The Professional Line - September 2010

September 14, 2010

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The Impact of Crawford v. Weather Shield Manufacturing, Inc. on MGA, Producer and Agency Agreements

MGA, Producer and Agency agreements often require one or both parties to them to indemnify the other. Sometimes these agreements refer to defense costs and other times to defense obligations. This article addresses the statutory duty to defend, under California indemnity law, insurance coverage issues arising from that defense obligation, the practical use and effect of indemnity clauses in these agreements and suggestions for addressing the duty to defend.

Recent Court Rulings — Case Summaries & Conclusions

Accountants: In Pari Delicto Defense May Be Asserted by Auditors That Have Acted in Good Faith in Dealing With the Corporation’s Agents
Official Committee of Unsecured Creditors of Allegheny Health Education and Research Foundation v. PricewaterhouseCoopers, LLP, 989 A.2d 313 (Pa. 2010), 2010 WL 522830

The Pennsylvania Supreme Court recently analyzed the circumstances under which an auditor may assert thein pari delicto defense. Official Committee of Unsecured Creditors of Allegheny Health Education and Research Foundation v. PricewaterhouseCoopers, LLP, 989 A.2d 313 (Pa. 2010) (AHERF v. PwC). The decision presents a thorough analysis of the defense as it applies to claims against accountants.

Insurance Agents and Brokers: Insurance Agent’s Duty Stops at Submitting Application; No Duty to Actually Obtain Coverage or Notify Clients of Denial of Coverage
Cole v. Wellmark of South Dakota, 776 N.W.2d 240 (S.D. 2009)

The Della Tschetter Insurance Agency (Tschetter) submitted an application for health insurance for Dellas and Margie Cole (Coles) to Wellmark of South Dakota, Inc. (Wellmark). Tschetter told the Coles that Wellmark would probably consider their child’s allergies to be a preexisting condition and place a rider (exclusion) on the coverage. The application contained, in bold print, the statement that the policy would not become effective until it was approved and the applicants were notified in writing. As the meeting with the Coles concluded, Tschetter advised them they were “all set” and “good to go.”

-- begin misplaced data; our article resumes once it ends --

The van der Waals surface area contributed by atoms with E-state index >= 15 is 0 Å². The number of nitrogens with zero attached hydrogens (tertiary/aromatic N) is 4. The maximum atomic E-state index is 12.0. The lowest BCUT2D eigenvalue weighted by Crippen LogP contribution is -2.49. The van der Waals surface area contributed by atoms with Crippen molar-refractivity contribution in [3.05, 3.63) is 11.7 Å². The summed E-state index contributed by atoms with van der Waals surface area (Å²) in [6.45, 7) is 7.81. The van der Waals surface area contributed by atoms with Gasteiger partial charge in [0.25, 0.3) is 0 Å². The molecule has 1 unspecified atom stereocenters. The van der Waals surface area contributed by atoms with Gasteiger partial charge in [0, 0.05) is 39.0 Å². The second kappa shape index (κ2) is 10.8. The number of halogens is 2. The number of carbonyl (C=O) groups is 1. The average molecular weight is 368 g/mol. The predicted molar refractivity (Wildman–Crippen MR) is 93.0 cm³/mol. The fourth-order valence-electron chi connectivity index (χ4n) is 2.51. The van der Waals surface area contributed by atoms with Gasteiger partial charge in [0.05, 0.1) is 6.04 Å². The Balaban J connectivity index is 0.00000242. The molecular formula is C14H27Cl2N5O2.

Architects and Engineers: Accepted Work Doctrine May Not Be a Defense Where Work Does Not Comply With Design Plans or Code
Hollis & Spann, Inc. v. Hopkins, 686 S.E.2d 817 (Ga. 2009), 301 Ga. App. 29 (2009)

A hotel guest sued an independent contractor for bodily injuries sustained in a fall while using a handicap access ramp. Plaintiff alleged that while the ramp design complied with the accessibility requirements of the Americans with Disabilities Act (ADA) and the Georgia Code, the ramp as constructed did not.

Insurance Agents and Brokers: Court Finds No Error in Judge’s Charging of Jury Only on Professional Negligence
Credit Suisse First Boston Mortgage Capital LLC vs. Philip Lehman Company Ltd. 2010 WL 816540 (Unpublished Decision of the Appellate Division of the Superior Court of New Jersey, March 10, 2010)

This opinion addresses the issue of causation relating to an insurance broker's failure to procure an insurance policy that was supposed to name plaintiff as an additional insured. Plaintiff Credit Suisse First Boston Mortgage Capital LLC (Credit Suisse) contacted defendant Philip Lehman Company Ltd. (Broker) to procure property liability and excess liability insurance coverage for a New Orleans hotel, the Crescent on Canal Hotel (Crescent), which was owned by Credit Suisse. Credit Suisse requested that the Crescent be listed on the policy as a named insured and that Credit Suisse be named as additional insured along with its property management company. The Broker contacted National Security Underwriters Inc. (NSU), a specialty insurance wholesaler for hotels and the hospitality industry. NSU underwriters had no direct contact with plaintiff, and acted only on the basis of information provided by the Broker. The Broker completed the application, which failed to note the request that Credit Suisse and/or the management company be named as additional insureds.

Real Estate: Plaintiffs in Fraud and Negligent Misrepresentation Suit Against Real Estate Agent Must Plead Facts With Sufficient Specificity as to Agent’s Knowledge of the Falsity of His Alleged Misrepresentations, Plaintiffs’ Reasonable Reliance on Alleged Representations, and Agent’s Duty to Plaintiffs 
Colasacco v. Robert E. Lawrence Real Estate, et al., 890 N.Y.S.2d 114 (2nd Dept. 2009)

Plaintiffs met with defendant Christopher DiCorato (DiCorato), a real estate agent and employee of defendant Robert E. Lawrence Real Estate, to view a vacant parcel of property. During that meeting, DiCorato walked the property with plaintiffs, showed plaintiffs the boundary lines and markers on the property, and gave plaintiffs a property survey.